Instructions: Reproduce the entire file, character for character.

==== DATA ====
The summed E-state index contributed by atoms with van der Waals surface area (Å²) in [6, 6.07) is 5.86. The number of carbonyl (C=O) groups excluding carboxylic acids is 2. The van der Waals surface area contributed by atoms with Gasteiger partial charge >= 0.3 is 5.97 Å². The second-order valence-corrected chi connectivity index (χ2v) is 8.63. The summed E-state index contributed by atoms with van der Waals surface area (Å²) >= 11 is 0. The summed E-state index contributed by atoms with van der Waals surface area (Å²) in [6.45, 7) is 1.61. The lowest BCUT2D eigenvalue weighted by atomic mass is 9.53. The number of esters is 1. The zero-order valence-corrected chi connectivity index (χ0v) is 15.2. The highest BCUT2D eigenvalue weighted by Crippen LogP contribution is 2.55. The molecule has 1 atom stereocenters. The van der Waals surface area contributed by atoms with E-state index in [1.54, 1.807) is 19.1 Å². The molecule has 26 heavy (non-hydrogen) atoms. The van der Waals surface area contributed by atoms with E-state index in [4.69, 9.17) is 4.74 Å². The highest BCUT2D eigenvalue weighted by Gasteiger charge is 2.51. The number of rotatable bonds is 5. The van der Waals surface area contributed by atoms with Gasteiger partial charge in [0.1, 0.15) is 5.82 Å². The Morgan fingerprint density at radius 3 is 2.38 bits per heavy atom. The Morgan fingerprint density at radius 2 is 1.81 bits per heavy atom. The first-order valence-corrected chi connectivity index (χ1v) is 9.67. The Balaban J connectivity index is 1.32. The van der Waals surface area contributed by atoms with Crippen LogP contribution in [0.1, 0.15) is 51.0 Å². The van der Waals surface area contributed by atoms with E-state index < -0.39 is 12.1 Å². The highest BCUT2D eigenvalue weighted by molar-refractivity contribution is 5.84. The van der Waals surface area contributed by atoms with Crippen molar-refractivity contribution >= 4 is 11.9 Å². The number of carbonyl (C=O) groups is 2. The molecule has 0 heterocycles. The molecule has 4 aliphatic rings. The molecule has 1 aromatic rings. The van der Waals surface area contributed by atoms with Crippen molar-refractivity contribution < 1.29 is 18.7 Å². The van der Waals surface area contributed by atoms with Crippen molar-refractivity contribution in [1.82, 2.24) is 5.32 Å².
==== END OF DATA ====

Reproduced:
The summed E-state index contributed by atoms with van der Waals surface area (Å²) in [6, 6.07) is 5.86. The number of carbonyl (C=O) groups excluding carboxylic acids is 2. The van der Waals surface area contributed by atoms with Gasteiger partial charge >= 0.3 is 5.97 Å². The second-order valence-corrected chi connectivity index (χ2v) is 8.63. The summed E-state index contributed by atoms with van der Waals surface area (Å²) >= 11 is 0. The summed E-state index contributed by atoms with van der Waals surface area (Å²) in [6.45, 7) is 1.61. The lowest BCUT2D eigenvalue weighted by atomic mass is 9.53. The number of esters is 1. The zero-order valence-corrected chi connectivity index (χ0v) is 15.2. The highest BCUT2D eigenvalue weighted by Crippen LogP contribution is 2.55. The molecule has 1 atom stereocenters. The van der Waals surface area contributed by atoms with E-state index in [1.54, 1.807) is 19.1 Å². The molecule has 26 heavy (non-hydrogen) atoms. The van der Waals surface area contributed by atoms with E-state index in [4.69, 9.17) is 4.74 Å². The highest BCUT2D eigenvalue weighted by Gasteiger charge is 2.51. The number of rotatable bonds is 5. The van der Waals surface area contributed by atoms with Gasteiger partial charge in [0.1, 0.15) is 5.82 Å². The Morgan fingerprint density at radius 3 is 2.38 bits per heavy atom. The Morgan fingerprint density at radius 2 is 1.81 bits per heavy atom. The first-order valence-corrected chi connectivity index (χ1v) is 9.67. The Balaban J connectivity index is 1.32. The van der Waals surface area contributed by atoms with Crippen LogP contribution in [0.1, 0.15) is 51.0 Å². The van der Waals surface area contributed by atoms with E-state index < -0.39 is 12.1 Å². The highest BCUT2D eigenvalue weighted by molar-refractivity contribution is 5.84. The van der Waals surface area contributed by atoms with Crippen molar-refractivity contribution >= 4 is 11.9 Å². The number of carbonyl (C=O) groups is 2. The molecule has 0 heterocycles. The molecule has 4 aliphatic rings. The molecule has 1 aromatic rings. The van der Waals surface area contributed by atoms with Crippen molar-refractivity contribution < 1.29 is 18.7 Å². The van der Waals surface area contributed by atoms with Crippen molar-refractivity contribution in [1.82, 2.24) is 5.32 Å².